Each month, Maris Kreizman offers nonfiction and fiction paperback recommendations. You should read as many of them as possible.
Absolute power may corrupt absolutely, but it is a blast to enjoy the path to depravity in Naomi Alderman’s whirlwind of a novel, set in a world in which women suddenly gain remarkable strengths. The ability for women to easily kill with a flick of their hand changes sexual dynamics around the globe, and although the fallout isn’t pretty, it’s a thrill to watch women become empowered in ways they’d never dreamed of.
Nell Scovell has been in dozens of influential television writers rooms because she’s hilarious and brilliant, and has helped make everyone from David Letterman to Barack Obama and Miss Piggy appear funnier. But given the gender disparity Scovell experienced in TV, her experience was not all belly laughs. In fact, it’s inspiring that she’s managed to hold on to her sense of humor despite the indignities that come with having been the only woman in the room for so long.
Oh how naïve we once were to believe in the glorious promise of the melting pot — the idea that in America all other cultural identities would become absorbed into a beautiful soup in which we’d all identify first and foremost as Americans. Half-Burmese and half–white European, journalist Alex Wagner was supposed to be a beacon of progress in a post-racial world that never emerged. Part memoir, part investigation, Futureface is Wagner’s reckoning with her family history and how much of who we are can actually be determined by a DNA test.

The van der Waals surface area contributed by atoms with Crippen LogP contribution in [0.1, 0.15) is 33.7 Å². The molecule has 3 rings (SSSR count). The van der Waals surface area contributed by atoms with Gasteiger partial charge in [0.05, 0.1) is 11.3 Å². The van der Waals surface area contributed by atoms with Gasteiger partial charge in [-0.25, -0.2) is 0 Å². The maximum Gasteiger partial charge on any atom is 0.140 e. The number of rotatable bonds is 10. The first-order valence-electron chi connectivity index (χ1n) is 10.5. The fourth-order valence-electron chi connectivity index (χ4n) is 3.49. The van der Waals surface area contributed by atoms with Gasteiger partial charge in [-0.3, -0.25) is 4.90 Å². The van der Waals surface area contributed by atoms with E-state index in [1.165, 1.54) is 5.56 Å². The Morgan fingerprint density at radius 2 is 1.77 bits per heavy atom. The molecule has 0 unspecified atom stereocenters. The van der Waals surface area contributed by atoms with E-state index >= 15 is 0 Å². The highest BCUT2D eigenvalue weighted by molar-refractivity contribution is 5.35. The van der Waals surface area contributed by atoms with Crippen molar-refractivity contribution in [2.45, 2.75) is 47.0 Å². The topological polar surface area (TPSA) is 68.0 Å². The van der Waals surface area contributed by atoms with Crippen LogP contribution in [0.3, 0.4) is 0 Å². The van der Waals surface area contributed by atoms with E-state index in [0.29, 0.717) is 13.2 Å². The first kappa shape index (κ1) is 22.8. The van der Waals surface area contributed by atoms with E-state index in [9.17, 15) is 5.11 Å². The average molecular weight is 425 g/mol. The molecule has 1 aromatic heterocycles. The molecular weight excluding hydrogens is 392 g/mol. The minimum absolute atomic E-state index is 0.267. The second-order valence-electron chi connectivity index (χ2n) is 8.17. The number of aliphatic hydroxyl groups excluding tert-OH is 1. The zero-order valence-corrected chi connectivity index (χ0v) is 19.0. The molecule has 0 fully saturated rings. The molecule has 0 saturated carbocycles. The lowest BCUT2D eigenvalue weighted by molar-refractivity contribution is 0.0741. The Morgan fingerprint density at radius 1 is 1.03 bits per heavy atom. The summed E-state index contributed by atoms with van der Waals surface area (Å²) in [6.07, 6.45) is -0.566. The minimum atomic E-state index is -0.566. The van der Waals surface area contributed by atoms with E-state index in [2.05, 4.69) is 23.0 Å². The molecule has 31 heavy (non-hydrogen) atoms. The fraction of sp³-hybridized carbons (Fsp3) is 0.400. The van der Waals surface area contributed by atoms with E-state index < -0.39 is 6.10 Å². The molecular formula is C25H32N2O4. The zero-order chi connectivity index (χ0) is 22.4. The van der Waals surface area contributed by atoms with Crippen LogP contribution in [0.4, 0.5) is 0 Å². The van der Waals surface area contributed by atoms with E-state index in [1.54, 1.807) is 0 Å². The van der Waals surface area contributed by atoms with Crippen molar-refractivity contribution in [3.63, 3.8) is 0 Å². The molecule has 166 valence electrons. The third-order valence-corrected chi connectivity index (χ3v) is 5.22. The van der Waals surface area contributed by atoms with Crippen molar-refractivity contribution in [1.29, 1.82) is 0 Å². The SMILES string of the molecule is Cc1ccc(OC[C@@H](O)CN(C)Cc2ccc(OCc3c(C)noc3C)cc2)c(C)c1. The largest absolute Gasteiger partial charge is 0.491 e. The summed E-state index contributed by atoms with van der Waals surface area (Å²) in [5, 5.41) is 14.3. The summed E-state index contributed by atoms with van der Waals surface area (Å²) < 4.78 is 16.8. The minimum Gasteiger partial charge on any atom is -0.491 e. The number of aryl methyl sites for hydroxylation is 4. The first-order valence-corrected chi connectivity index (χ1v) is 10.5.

Johnson’s posthumously published story collection was one of the best reviewed books of 2018, and for good reason. The title story is a knockout, an exploration of aging and mortality and the moments in life we tend to hold on to. The rest of the collection contains everything you might want in a follow-up to Jesus’ Son, featuring gritty, complex characters who come to life with prose that never fails to sparkle.
The author of The Perfect Nanny released her debut novel in France in 2014, but now Americans finally get to read this short but weighty book about a self-destructive wife and mother caught in the throes of sex addiction. Now, the question is whether American readers will be scandalized by this messy and selfish and masochistic woman more or less than they were by the nanny who murdered her charges.
If you were a certain kind of New Yorker, you could experience FOMO in the early aughts even before social media was even a thing. In this page-turning oral history, music journalist Goodman lets us know what we were missing in the Lower East Side indie-rock scene, where bands like the Strokes, Interpol, and the Yeah Yeah Yeahs were at the center of a constant party. That many of the big personalities were straight-up douchebags only makes the reading more delectable.
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